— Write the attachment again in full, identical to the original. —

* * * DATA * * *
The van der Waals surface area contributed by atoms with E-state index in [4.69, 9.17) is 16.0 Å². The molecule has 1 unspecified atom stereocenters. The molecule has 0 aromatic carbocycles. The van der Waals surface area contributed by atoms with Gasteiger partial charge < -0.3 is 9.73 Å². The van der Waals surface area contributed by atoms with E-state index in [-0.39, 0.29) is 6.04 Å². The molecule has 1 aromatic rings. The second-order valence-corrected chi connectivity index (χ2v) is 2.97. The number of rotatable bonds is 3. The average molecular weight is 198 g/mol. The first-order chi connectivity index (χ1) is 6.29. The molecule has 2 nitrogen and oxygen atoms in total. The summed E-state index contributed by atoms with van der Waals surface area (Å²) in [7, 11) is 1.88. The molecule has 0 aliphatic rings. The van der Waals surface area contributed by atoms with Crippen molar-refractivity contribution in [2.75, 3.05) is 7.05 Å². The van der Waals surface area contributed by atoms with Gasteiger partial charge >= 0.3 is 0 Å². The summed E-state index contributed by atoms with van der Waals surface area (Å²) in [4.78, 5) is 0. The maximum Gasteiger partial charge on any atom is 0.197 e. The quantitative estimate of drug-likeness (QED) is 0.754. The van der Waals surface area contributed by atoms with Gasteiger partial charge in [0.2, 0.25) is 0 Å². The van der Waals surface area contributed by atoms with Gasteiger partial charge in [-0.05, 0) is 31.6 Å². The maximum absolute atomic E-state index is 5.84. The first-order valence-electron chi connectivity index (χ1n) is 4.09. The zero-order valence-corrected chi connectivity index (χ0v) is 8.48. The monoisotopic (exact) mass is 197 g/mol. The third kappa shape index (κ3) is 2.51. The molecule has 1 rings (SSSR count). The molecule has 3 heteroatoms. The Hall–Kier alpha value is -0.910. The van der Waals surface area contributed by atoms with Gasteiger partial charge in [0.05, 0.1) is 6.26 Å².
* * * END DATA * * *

The van der Waals surface area contributed by atoms with E-state index in [4.69, 9.17) is 16.0 Å². The molecule has 1 unspecified atom stereocenters. The molecule has 0 aromatic carbocycles. The van der Waals surface area contributed by atoms with Gasteiger partial charge < -0.3 is 9.73 Å². The van der Waals surface area contributed by atoms with E-state index in [-0.39, 0.29) is 6.04 Å². The molecule has 1 aromatic rings. The second-order valence-corrected chi connectivity index (χ2v) is 2.97. The number of rotatable bonds is 3. The average molecular weight is 198 g/mol. The first-order chi connectivity index (χ1) is 6.29. The molecule has 2 nitrogen and oxygen atoms in total. The summed E-state index contributed by atoms with van der Waals surface area (Å²) in [7, 11) is 1.88. The molecule has 0 aliphatic rings. The van der Waals surface area contributed by atoms with Crippen molar-refractivity contribution in [2.75, 3.05) is 7.05 Å². The van der Waals surface area contributed by atoms with Gasteiger partial charge >= 0.3 is 0 Å². The summed E-state index contributed by atoms with van der Waals surface area (Å²) in [4.78, 5) is 0. The maximum Gasteiger partial charge on any atom is 0.197 e. The quantitative estimate of drug-likeness (QED) is 0.754. The van der Waals surface area contributed by atoms with Gasteiger partial charge in [0.2, 0.25) is 0 Å². The van der Waals surface area contributed by atoms with Gasteiger partial charge in [-0.05, 0) is 31.6 Å². The maximum absolute atomic E-state index is 5.84. The first-order valence-electron chi connectivity index (χ1n) is 4.09. The zero-order valence-corrected chi connectivity index (χ0v) is 8.48. The monoisotopic (exact) mass is 197 g/mol. The third kappa shape index (κ3) is 2.51. The molecule has 1 rings (SSSR count). The molecule has 3 heteroatoms. The Hall–Kier alpha value is -0.910. The van der Waals surface area contributed by atoms with Gasteiger partial charge in [0.05, 0.1) is 6.26 Å².